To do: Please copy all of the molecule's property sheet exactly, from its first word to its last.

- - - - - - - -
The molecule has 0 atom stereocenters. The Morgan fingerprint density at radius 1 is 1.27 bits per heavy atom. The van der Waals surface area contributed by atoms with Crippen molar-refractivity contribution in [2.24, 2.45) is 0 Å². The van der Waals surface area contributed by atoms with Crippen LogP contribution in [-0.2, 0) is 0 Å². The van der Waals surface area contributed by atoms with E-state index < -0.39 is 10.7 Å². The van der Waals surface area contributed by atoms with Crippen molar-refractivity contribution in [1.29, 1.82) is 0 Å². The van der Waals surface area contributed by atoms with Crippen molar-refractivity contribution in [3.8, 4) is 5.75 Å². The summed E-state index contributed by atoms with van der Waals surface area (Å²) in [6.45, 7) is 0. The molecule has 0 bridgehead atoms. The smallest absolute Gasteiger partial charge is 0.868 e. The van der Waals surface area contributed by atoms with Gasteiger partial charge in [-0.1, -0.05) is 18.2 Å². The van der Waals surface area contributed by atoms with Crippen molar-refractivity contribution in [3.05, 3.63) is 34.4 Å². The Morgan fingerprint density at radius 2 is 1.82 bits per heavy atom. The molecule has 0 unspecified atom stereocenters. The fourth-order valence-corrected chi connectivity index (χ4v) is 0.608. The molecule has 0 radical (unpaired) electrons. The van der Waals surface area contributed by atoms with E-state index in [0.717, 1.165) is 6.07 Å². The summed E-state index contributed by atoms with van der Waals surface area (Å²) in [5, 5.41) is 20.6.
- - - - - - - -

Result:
The molecule has 0 atom stereocenters. The Morgan fingerprint density at radius 1 is 1.27 bits per heavy atom. The van der Waals surface area contributed by atoms with Crippen molar-refractivity contribution in [2.24, 2.45) is 0 Å². The van der Waals surface area contributed by atoms with Crippen LogP contribution in [-0.2, 0) is 0 Å². The van der Waals surface area contributed by atoms with E-state index < -0.39 is 10.7 Å². The van der Waals surface area contributed by atoms with Crippen molar-refractivity contribution in [1.29, 1.82) is 0 Å². The van der Waals surface area contributed by atoms with Crippen molar-refractivity contribution in [3.8, 4) is 5.75 Å². The summed E-state index contributed by atoms with van der Waals surface area (Å²) in [6.45, 7) is 0. The molecule has 0 bridgehead atoms. The smallest absolute Gasteiger partial charge is 0.868 e. The van der Waals surface area contributed by atoms with Gasteiger partial charge in [-0.1, -0.05) is 18.2 Å². The van der Waals surface area contributed by atoms with Crippen molar-refractivity contribution in [3.05, 3.63) is 34.4 Å². The Morgan fingerprint density at radius 2 is 1.82 bits per heavy atom. The molecule has 0 unspecified atom stereocenters. The fourth-order valence-corrected chi connectivity index (χ4v) is 0.608. The molecule has 0 radical (unpaired) electrons. The van der Waals surface area contributed by atoms with E-state index in [0.717, 1.165) is 6.07 Å². The summed E-state index contributed by atoms with van der Waals surface area (Å²) in [5, 5.41) is 20.6.